To describe Tuesday's matchup between Tunisia and Team USA as a showdown between David and Goliath might actually be doing a disservice to the legacy of kings against Philistines everywhere.
Tunisia, a small North African nation better known for setting off the Arab Spring of 2011, is in the midst of its first appearance in the Olympic basketball tournament after claiming last year's FIBA Africa Championship. Head coach Adel Tlatli's squad opened its trip to London with a 60-56 loss to fellow African newcomer Nigeria.
The Americans, on the other hand, are seeking the country's 14th gold medal in 17 trips to the Olympics, including a second straight under head coach Mike Krzyzewski. They opened their campaign for the podium with a rousing 98-71 win over up-and-coming France on Sunday.
And while USA Basketball's roster sports 11 NBA All-Stars and another (Anthony Davis) who was the No. 1 pick in June's draft, the closest connection the Tunisians have to the world's best basketball league is Salah Mejri, who played in the Orlando Summer League with the Utah Jazz this July.
The real intrigue with this game, then, isn't in which team is on which side of the outcome, but rather how massive the final margin is.
And, in turn, how many vicious fast breaks Team USA turns out with its Flying Death Machine of turnovers and sky-scraping dunks.
Time: Tuesday, July 31 at 5:15 p.m. EDT
TV: NBC Sports Network
Location: Basketball Arena, Olympic Park; London, England
Record of Each Team: USA 1-0, Tunisia 0-1
|Guard||Chris Paul||Kobe Bryant||Deron Williams||Russell Westbrook||James Harden|
|Forward||LeBron James||Kevin Durant||Carmelo Anthony||Kevin Love||Andre Iguodala|
|Center||Tyson Chandler||Anthony Davis|
|Guard||Marouan Kechrid||Nizar Knioua||Mourad El Mabrouk||Marouan Laghnej|
|Forward||Makrem Ben Romdhane||Mehdi Hafsi||Mohamed Hdidane||Amine Rzig||Youssef Gaddour|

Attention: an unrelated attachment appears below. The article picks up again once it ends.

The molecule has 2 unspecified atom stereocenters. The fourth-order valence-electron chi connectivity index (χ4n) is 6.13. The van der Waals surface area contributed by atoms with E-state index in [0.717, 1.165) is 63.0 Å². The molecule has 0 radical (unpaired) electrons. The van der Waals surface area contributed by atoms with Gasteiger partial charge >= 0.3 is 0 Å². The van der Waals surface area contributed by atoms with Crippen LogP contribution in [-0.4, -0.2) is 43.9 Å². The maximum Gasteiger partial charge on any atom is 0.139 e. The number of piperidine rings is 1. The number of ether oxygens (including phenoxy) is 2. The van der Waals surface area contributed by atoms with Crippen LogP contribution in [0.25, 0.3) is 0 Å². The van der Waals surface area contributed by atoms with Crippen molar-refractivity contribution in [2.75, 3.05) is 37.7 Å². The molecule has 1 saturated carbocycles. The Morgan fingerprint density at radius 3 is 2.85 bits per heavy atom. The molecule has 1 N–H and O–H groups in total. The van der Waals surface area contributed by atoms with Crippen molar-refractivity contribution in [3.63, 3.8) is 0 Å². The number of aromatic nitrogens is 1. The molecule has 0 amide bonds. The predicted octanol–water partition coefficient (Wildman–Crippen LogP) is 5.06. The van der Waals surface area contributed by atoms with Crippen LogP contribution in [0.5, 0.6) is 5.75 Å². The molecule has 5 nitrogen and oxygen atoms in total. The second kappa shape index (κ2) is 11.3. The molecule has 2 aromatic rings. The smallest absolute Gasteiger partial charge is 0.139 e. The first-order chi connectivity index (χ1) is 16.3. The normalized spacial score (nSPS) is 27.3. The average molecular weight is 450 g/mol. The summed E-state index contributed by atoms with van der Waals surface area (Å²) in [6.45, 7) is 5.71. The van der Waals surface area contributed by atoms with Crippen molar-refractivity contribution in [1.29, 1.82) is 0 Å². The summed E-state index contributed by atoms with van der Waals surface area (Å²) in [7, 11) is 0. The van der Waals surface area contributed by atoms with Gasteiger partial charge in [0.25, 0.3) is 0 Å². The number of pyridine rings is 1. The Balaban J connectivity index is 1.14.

|Center||Salah Mejri||Radhouane Slimane||Mokhtar Gyaza|| |
Key Storyline to Watch For: Taking Care of Business
Whether they say so publicly or not, the Americans are undoubtedly aware of just how heavily favored they are against the Tunisians. Coach K has enough talent at his disposal to presumably put Tunisia out of its misery without so much as batting an eye.
As such, the challenge for Team USA will be one of feigning interest long enough to demoralize Tunisia and allow "scrubs" like Anthony Davis and James Harden plenty of time on the floor in mop-up duty.
If the Yanks don't come out of the gate looking to make a statement and, instead, decide to let the three letters across their chests do the talking, they may well have to duke it out with their North African adversaries for a couple of quarters. That was the case at the 2010 FIBA World Championship, though USA Basketball ultimately pulled away for a 92-57 shellacking.
But if the Americans devote themselves to the task at hand from the opening tip, they should be able to coast to their second victory in as many tries against Francophone opponents.
Key Matchup: Marouan Kechrid vs. Team USA's Ball Pressure
Makrem Ben Romdhane may be Tunisia's best player overall, but Marouan Kechrid remains its most important. The 5'10" point guard is the engine that makes the Tunisians go, and will be asked to do what even NBA All-Star Tony Parker couldn't accomplish—run the show against America's pressing defense.